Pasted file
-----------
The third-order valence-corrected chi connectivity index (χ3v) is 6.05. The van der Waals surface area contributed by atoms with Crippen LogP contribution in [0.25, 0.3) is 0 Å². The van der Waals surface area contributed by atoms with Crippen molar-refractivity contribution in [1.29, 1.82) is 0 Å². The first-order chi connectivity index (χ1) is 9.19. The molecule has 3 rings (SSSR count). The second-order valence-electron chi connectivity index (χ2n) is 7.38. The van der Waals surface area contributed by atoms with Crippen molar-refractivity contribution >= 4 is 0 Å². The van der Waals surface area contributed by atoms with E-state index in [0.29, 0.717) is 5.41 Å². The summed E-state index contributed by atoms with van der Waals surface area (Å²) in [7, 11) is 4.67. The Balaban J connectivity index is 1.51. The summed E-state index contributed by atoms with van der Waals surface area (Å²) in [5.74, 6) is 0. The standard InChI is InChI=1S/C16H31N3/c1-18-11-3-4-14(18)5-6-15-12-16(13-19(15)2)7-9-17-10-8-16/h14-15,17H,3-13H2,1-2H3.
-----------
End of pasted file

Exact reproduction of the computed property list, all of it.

The third-order valence-corrected chi connectivity index (χ3v) is 6.05. The van der Waals surface area contributed by atoms with Crippen LogP contribution in [0.25, 0.3) is 0 Å². The van der Waals surface area contributed by atoms with Crippen molar-refractivity contribution in [1.29, 1.82) is 0 Å². The first-order chi connectivity index (χ1) is 9.19. The molecule has 3 rings (SSSR count). The second-order valence-electron chi connectivity index (χ2n) is 7.38. The van der Waals surface area contributed by atoms with Crippen molar-refractivity contribution >= 4 is 0 Å². The van der Waals surface area contributed by atoms with E-state index in [0.29, 0.717) is 5.41 Å². The summed E-state index contributed by atoms with van der Waals surface area (Å²) in [7, 11) is 4.67. The Balaban J connectivity index is 1.51. The summed E-state index contributed by atoms with van der Waals surface area (Å²) in [5.74, 6) is 0. The standard InChI is InChI=1S/C16H31N3/c1-18-11-3-4-14(18)5-6-15-12-16(13-19(15)2)7-9-17-10-8-16/h14-15,17H,3-13H2,1-2H3.